Analysis: Nearly Every Household Will Receive Tax Cut Under Revised Tax Proposal

Biggest tax cuts to go to middle-income families with children, smallest cuts go to high earners

Speaker of the House Paul Ryan / Getty Images
December 20, 2017

The final version of the Tax Cuts and Jobs Act, passed by both the House and the Senate, will reduce taxes for nearly every household, according to an analysis from the Tax Foundation.

"To help provide a sense of how the Tax Cuts and Jobs Act would impact real taxpayers, we've run the taxes of eight example households," the foundation explains. "Our results indicate a reduction in tax liability for every scenario we estimated, with some of the largest changes in after-tax income accruing to moderate-income families with children."

The foundation says each type of family it scored had realistic characteristics so it could show how the bill's individual income tax provisions would impact various types of families with different incomes.

For example, a single individual who earns $30,000 with no children currently pays $4,331 in taxes. Under the revised tax plan, this individual would see her taxes decline by 9 percent and would pay $3,953. After taxes, this individual would see income rise by 1.26 percent.

A single individual earning a higher salary of $75,000 with no children will see his taxes reduced by 11 percent and after-tax income would grow by 2.37 percent. Under current law, this individual pays $16,104 in taxes, which would be reduced to $14,327 under the newly amended tax bill.

Another single individual with two children and earning $52,000 will see a 36 percent reduction in taxes and a 3.64 increase in after-tax income. This individual would pay $5,198 currently, but would pay $3,306 under the Tax Cuts and Jobs Act.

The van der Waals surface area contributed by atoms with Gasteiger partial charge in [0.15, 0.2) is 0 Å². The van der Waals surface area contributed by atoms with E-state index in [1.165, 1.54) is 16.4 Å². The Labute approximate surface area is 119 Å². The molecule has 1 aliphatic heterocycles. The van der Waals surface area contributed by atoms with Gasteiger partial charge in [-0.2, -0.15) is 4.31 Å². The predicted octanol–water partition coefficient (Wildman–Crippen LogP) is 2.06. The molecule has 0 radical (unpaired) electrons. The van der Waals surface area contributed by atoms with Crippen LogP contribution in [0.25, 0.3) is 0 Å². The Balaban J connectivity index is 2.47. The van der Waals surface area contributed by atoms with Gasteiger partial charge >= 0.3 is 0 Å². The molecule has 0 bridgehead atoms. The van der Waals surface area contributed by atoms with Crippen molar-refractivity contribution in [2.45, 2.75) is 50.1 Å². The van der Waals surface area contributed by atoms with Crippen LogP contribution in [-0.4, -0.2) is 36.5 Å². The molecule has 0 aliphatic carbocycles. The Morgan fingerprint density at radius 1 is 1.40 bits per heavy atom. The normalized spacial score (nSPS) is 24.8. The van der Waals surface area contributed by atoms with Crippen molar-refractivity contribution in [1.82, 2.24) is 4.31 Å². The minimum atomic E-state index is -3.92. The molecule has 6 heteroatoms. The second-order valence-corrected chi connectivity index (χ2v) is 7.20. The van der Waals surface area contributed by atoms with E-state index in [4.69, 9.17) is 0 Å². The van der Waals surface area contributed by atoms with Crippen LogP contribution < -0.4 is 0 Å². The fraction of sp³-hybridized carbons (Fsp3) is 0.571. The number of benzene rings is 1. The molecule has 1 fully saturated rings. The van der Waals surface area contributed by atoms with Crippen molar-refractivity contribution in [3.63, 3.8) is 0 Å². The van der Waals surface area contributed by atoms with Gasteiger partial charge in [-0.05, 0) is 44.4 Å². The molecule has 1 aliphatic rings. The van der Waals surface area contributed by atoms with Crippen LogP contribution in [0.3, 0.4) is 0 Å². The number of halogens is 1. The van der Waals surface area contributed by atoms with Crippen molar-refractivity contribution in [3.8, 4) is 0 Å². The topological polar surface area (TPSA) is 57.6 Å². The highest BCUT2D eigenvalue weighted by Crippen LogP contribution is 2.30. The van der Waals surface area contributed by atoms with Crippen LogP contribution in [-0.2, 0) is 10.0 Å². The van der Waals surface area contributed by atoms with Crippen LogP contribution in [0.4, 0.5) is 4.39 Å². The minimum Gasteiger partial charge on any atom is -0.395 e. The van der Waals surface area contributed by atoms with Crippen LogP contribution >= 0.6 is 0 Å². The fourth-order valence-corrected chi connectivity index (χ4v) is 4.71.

A family with two children earning a single income of $85,000 would save 20 percent on their tax liability, seeing their taxes decline from $11,035 to $8,782.

Another family with two children earning two salaries totaling a combined $165,000 will see their taxes decline by 8 percent and their after-tax incomes would rise by 1.35 percent.

A high-earning married couple with two children earning $2 million who have a $2.5 million home will see their taxes decline by 3 percent and their after-tax income would rise by 0.95 percent.

"All of our sample filers receive a tax cut, but the size of that reduction varies," the analysis explains. "The significantly higher standard deduction, combined with lower marginal rates and a more generous (and more broadly available) child tax credit, drives the reductions in tax liability for low- and middle- income filers."

"A reduction in itemized deductions limits reductions in tax liability for upper-income earners, though these filers benefit from the modified alternative minimum tax and lower top marginal rates," the report said. "As these sample taxpayers demonstrate, most taxpayers across the spectrum experience lower tax bills under the Tax Cuts and Jobs Act, albeit temporarily."

Published under: Tax Reform , Taxes